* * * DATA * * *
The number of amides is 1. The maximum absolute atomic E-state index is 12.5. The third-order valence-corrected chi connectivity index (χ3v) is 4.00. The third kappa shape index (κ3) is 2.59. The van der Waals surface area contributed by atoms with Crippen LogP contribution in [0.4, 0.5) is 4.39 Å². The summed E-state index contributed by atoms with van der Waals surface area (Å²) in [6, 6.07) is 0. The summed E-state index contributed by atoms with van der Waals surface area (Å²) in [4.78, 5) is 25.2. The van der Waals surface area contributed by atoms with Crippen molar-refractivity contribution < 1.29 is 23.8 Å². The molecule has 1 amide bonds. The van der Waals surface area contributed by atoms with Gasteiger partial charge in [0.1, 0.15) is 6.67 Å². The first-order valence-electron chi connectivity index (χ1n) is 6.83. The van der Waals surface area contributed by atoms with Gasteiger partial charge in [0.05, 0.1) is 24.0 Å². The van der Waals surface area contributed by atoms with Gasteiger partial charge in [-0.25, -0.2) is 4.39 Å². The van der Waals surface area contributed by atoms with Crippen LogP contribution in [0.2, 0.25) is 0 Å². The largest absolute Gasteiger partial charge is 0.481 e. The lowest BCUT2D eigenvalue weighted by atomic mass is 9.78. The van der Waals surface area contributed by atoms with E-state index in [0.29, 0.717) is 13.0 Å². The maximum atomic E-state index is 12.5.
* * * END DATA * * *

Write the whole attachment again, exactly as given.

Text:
The number of amides is 1. The maximum absolute atomic E-state index is 12.5. The third-order valence-corrected chi connectivity index (χ3v) is 4.00. The third kappa shape index (κ3) is 2.59. The van der Waals surface area contributed by atoms with Crippen LogP contribution in [0.4, 0.5) is 4.39 Å². The summed E-state index contributed by atoms with van der Waals surface area (Å²) in [6, 6.07) is 0. The summed E-state index contributed by atoms with van der Waals surface area (Å²) in [4.78, 5) is 25.2. The van der Waals surface area contributed by atoms with Crippen molar-refractivity contribution < 1.29 is 23.8 Å². The molecule has 1 amide bonds. The van der Waals surface area contributed by atoms with Gasteiger partial charge in [0.1, 0.15) is 6.67 Å². The first-order valence-electron chi connectivity index (χ1n) is 6.83. The van der Waals surface area contributed by atoms with Gasteiger partial charge in [0.05, 0.1) is 24.0 Å². The van der Waals surface area contributed by atoms with Gasteiger partial charge in [-0.25, -0.2) is 4.39 Å². The van der Waals surface area contributed by atoms with Crippen LogP contribution in [0.2, 0.25) is 0 Å². The largest absolute Gasteiger partial charge is 0.481 e. The lowest BCUT2D eigenvalue weighted by atomic mass is 9.78. The van der Waals surface area contributed by atoms with E-state index in [0.29, 0.717) is 13.0 Å². The maximum atomic E-state index is 12.5.